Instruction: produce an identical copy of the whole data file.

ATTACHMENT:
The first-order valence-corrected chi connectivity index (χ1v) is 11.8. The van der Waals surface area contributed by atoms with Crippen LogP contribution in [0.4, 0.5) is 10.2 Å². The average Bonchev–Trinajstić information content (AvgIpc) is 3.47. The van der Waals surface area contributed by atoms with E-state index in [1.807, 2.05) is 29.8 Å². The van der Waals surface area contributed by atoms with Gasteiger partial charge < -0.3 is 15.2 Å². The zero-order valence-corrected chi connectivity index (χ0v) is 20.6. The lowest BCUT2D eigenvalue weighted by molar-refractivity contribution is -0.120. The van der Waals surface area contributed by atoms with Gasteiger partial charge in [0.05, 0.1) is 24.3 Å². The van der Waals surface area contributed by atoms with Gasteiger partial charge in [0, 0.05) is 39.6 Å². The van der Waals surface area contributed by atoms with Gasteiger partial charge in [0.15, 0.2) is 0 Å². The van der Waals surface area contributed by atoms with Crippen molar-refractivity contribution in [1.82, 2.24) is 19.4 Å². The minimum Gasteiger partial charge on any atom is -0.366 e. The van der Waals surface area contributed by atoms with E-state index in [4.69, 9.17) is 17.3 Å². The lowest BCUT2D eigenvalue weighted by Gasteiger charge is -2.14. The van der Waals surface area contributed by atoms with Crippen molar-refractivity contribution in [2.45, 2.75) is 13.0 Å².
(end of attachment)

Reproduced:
The first-order valence-corrected chi connectivity index (χ1v) is 11.8. The van der Waals surface area contributed by atoms with Crippen LogP contribution in [0.4, 0.5) is 10.2 Å². The average Bonchev–Trinajstić information content (AvgIpc) is 3.47. The van der Waals surface area contributed by atoms with E-state index in [1.807, 2.05) is 29.8 Å². The van der Waals surface area contributed by atoms with Gasteiger partial charge < -0.3 is 15.2 Å². The zero-order valence-corrected chi connectivity index (χ0v) is 20.6. The lowest BCUT2D eigenvalue weighted by molar-refractivity contribution is -0.120. The van der Waals surface area contributed by atoms with Gasteiger partial charge in [0.05, 0.1) is 24.3 Å². The van der Waals surface area contributed by atoms with Gasteiger partial charge in [0, 0.05) is 39.6 Å². The van der Waals surface area contributed by atoms with Gasteiger partial charge in [0.15, 0.2) is 0 Å². The van der Waals surface area contributed by atoms with Crippen molar-refractivity contribution in [1.82, 2.24) is 19.4 Å². The minimum Gasteiger partial charge on any atom is -0.366 e. The van der Waals surface area contributed by atoms with E-state index in [4.69, 9.17) is 17.3 Å². The lowest BCUT2D eigenvalue weighted by Gasteiger charge is -2.14. The van der Waals surface area contributed by atoms with Crippen molar-refractivity contribution in [2.45, 2.75) is 13.0 Å².